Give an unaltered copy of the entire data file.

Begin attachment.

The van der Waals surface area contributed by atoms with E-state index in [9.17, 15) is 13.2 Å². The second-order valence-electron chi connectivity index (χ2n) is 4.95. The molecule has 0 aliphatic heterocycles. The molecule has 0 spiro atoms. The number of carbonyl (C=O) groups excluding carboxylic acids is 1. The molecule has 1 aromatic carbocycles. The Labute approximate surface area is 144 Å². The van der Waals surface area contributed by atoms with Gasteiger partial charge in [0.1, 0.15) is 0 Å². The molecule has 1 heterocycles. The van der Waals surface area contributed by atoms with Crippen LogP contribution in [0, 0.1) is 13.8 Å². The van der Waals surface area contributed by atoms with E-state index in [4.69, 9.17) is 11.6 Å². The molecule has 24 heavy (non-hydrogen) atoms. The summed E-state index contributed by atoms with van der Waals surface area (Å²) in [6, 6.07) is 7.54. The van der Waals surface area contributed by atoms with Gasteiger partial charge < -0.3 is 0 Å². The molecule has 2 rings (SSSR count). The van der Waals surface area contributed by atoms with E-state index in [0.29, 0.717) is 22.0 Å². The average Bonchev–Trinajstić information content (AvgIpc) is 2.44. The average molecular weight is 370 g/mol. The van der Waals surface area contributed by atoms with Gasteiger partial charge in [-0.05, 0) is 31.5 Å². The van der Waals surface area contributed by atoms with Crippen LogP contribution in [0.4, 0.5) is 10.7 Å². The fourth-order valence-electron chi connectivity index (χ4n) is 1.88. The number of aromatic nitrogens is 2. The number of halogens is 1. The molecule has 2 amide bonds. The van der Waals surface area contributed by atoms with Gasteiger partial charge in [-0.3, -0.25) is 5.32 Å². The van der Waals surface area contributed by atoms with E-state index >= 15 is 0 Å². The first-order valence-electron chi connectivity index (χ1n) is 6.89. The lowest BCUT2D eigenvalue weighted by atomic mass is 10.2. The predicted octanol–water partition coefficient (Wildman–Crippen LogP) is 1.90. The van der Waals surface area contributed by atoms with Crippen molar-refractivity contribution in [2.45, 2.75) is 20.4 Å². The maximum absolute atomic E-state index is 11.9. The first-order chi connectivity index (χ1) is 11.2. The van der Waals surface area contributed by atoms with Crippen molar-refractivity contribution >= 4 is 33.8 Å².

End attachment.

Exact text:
The van der Waals surface area contributed by atoms with E-state index in [9.17, 15) is 13.2 Å². The second-order valence-electron chi connectivity index (χ2n) is 4.95. The molecule has 0 aliphatic heterocycles. The molecule has 0 spiro atoms. The number of carbonyl (C=O) groups excluding carboxylic acids is 1. The molecule has 1 aromatic carbocycles. The Labute approximate surface area is 144 Å². The van der Waals surface area contributed by atoms with Gasteiger partial charge in [0.1, 0.15) is 0 Å². The molecule has 1 heterocycles. The van der Waals surface area contributed by atoms with Crippen LogP contribution in [0, 0.1) is 13.8 Å². The van der Waals surface area contributed by atoms with E-state index in [4.69, 9.17) is 11.6 Å². The molecule has 24 heavy (non-hydrogen) atoms. The summed E-state index contributed by atoms with van der Waals surface area (Å²) in [6, 6.07) is 7.54. The van der Waals surface area contributed by atoms with Gasteiger partial charge < -0.3 is 0 Å². The molecule has 2 rings (SSSR count). The van der Waals surface area contributed by atoms with E-state index in [0.29, 0.717) is 22.0 Å². The average Bonchev–Trinajstić information content (AvgIpc) is 2.44. The average molecular weight is 370 g/mol. The van der Waals surface area contributed by atoms with Gasteiger partial charge in [-0.05, 0) is 31.5 Å². The van der Waals surface area contributed by atoms with Crippen LogP contribution in [0.4, 0.5) is 10.7 Å². The fourth-order valence-electron chi connectivity index (χ4n) is 1.88. The number of aromatic nitrogens is 2. The number of halogens is 1. The molecule has 2 amide bonds. The van der Waals surface area contributed by atoms with Gasteiger partial charge in [-0.3, -0.25) is 5.32 Å². The van der Waals surface area contributed by atoms with E-state index >= 15 is 0 Å². The first-order valence-electron chi connectivity index (χ1n) is 6.89. The lowest BCUT2D eigenvalue weighted by atomic mass is 10.2. The predicted octanol–water partition coefficient (Wildman–Crippen LogP) is 1.90. The van der Waals surface area contributed by atoms with Crippen molar-refractivity contribution in [2.45, 2.75) is 20.4 Å². The maximum absolute atomic E-state index is 11.9. The first-order chi connectivity index (χ1) is 11.2. The van der Waals surface area contributed by atoms with Crippen molar-refractivity contribution >= 4 is 33.8 Å².